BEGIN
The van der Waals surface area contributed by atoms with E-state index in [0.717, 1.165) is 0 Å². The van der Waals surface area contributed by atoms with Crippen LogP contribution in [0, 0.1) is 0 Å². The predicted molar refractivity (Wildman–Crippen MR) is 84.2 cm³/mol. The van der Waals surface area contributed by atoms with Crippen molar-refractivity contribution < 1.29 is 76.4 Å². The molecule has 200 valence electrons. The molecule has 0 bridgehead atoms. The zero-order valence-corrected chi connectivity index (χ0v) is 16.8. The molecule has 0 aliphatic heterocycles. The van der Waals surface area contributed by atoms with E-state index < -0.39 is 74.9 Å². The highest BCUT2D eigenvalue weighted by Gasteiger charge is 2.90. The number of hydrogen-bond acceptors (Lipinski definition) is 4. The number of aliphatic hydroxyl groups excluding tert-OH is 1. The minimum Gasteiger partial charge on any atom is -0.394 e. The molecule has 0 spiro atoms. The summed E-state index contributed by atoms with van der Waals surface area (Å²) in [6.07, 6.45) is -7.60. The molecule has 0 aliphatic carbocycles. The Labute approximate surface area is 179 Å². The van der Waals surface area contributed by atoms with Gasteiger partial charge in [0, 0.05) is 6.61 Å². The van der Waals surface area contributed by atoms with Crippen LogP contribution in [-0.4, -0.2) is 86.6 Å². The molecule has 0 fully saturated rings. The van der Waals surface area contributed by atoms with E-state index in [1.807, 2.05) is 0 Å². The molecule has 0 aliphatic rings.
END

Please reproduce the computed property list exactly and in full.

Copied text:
The van der Waals surface area contributed by atoms with E-state index in [0.717, 1.165) is 0 Å². The van der Waals surface area contributed by atoms with Crippen LogP contribution in [0, 0.1) is 0 Å². The predicted molar refractivity (Wildman–Crippen MR) is 84.2 cm³/mol. The van der Waals surface area contributed by atoms with Crippen molar-refractivity contribution < 1.29 is 76.4 Å². The molecule has 200 valence electrons. The molecule has 0 bridgehead atoms. The zero-order valence-corrected chi connectivity index (χ0v) is 16.8. The molecule has 0 aliphatic heterocycles. The van der Waals surface area contributed by atoms with E-state index < -0.39 is 74.9 Å². The highest BCUT2D eigenvalue weighted by Gasteiger charge is 2.90. The number of hydrogen-bond acceptors (Lipinski definition) is 4. The number of aliphatic hydroxyl groups excluding tert-OH is 1. The minimum Gasteiger partial charge on any atom is -0.394 e. The molecule has 0 spiro atoms. The summed E-state index contributed by atoms with van der Waals surface area (Å²) in [6.07, 6.45) is -7.60. The molecule has 0 aliphatic carbocycles. The Labute approximate surface area is 179 Å². The van der Waals surface area contributed by atoms with Gasteiger partial charge in [0, 0.05) is 6.61 Å². The van der Waals surface area contributed by atoms with Crippen LogP contribution in [-0.4, -0.2) is 86.6 Å². The molecule has 0 fully saturated rings. The van der Waals surface area contributed by atoms with E-state index in [1.807, 2.05) is 0 Å². The molecule has 0 aliphatic rings.